About Castello di San Michele
Castello di San Michele is an imposing medieval citadel in Cagliari in Sardinia built by the Spanish in the twelfth and thirteenth centuries. However, structures have existed on this site from the tenth century.
Later serving as the luxurious home of the Carroz family until 1511, the function of Castello di San Michele changed entirely in the seventeenth century when it became a quarantine section for plague victims.
Now home to temporary exhibits, Castello di San Michele is made up of three main towers joined by a series of thick walls.
History of Castello di San Michele
Excavations in the 1990s revealed the remains of a rural church, likely from the early medieval period. During the Pagan era, worship for the protector of medicine was replaced by the Christian worship for its namesake, San Michele.
The castle is a military complex and originally had three towers with a moat surrounding the building.
The castle was probably built upon the Giudicati or Pisan remains in the 12th century to defend the city of Santa Igia, which was the capital of the Judicate of Cagliari. It was then reinforced in the 13th century with the addition of two eastern towers.
The third tower was Aragonese and dates to 1325. It was built by Emperor Alfonso’s right hand man Berengario Carroz, who transformed it into a luxurious residence and fortress, and adorned it with items likely stolen from the Basilica di San Saturno.
The castle subsequently benefitted subsequent sovereigns. Most notably, it was lived in for a century and a half until 1511 by the noble Carroz family, with the last member to live as the lady of the castle being the feared and cursed Countess Violante.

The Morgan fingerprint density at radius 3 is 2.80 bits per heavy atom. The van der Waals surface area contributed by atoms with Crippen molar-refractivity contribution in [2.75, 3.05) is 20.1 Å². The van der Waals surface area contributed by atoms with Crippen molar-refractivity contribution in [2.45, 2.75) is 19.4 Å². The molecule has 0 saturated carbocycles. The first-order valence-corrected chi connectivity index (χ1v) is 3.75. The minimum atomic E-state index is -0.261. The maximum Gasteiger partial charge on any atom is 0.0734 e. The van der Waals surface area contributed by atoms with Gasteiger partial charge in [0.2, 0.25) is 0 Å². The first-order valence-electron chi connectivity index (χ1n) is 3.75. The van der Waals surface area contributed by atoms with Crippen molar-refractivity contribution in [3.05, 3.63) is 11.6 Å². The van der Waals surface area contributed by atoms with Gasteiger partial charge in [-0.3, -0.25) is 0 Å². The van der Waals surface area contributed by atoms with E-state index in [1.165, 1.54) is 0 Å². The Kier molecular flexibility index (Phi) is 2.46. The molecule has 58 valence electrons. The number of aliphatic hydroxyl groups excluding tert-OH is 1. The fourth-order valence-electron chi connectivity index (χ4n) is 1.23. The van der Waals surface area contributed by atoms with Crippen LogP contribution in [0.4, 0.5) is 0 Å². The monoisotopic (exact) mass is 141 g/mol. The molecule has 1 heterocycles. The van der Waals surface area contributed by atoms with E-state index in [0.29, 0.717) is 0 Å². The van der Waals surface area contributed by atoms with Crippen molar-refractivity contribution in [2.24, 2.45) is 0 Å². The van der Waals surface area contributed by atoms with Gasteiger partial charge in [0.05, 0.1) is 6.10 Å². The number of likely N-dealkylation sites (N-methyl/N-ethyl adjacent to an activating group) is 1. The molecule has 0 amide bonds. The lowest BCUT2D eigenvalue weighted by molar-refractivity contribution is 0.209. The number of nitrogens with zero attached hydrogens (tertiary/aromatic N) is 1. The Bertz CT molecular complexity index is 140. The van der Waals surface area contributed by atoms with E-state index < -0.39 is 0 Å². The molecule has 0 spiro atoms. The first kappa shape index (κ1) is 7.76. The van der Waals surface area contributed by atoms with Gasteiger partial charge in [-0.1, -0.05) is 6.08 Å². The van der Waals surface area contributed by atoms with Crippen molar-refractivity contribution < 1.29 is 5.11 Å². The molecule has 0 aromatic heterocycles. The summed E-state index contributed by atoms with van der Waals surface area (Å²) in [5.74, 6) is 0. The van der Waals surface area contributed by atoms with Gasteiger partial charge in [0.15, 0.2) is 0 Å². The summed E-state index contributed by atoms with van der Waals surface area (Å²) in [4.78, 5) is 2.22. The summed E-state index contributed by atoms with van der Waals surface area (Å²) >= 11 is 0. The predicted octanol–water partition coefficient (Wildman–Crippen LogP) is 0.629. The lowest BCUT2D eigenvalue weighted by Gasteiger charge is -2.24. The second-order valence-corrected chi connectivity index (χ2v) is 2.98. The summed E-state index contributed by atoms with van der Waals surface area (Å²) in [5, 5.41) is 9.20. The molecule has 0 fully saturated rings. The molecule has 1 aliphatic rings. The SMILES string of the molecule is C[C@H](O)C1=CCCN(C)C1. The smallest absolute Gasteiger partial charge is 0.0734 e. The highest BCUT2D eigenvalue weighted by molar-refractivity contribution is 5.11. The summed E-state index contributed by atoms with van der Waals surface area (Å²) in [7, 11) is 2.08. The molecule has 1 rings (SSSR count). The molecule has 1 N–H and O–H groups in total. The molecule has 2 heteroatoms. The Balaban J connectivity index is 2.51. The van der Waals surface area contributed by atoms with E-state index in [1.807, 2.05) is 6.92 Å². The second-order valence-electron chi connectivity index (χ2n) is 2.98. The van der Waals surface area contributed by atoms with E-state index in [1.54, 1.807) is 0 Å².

There is also an extensive network of underground treasures and tunnels.
After the Carroz era, the castle was abandoned for over a century, before being used as a hospital during the ‘Plague of Sant’Efisio’ (1652-56).
It was also used again as a military fortification, defending the city with cannons from Napoleon’s militia in 1793.
In 1867, it was sold to the Marquis Roberti di san Tommaso, who had it restored and began reforesting the hill with pine trees. From 1929 to 1972, it was the Italian Navy’s ratio-telegraphic station, until restoration and enhancement works of the late-20th century transformed the fortress into a modern art and culture centre.
Castello di San Michele Today
Today, the castle has been converted into and is used as a Centre of Art and Culture, with regular exhibitions with items such as sculptures featuring periodically.
From the top of the castle, a 360-degree view of the capital can be enjoyed, with views of the Pisan towers of the Castello district, the port, the Poetto, the Sella del Diavolo and the Santa Gilla lagoon.
Getting to Castello di San Michele
From the centre of the city of Cagliari, Castello di San Michele is a 45-50 minute walk via Via Cornalias, which is by far the best way to make the most of the views that the castle and surrounding area has to offer. By car, it takes around 10 minutes via Via Ernesto Maria Piovella.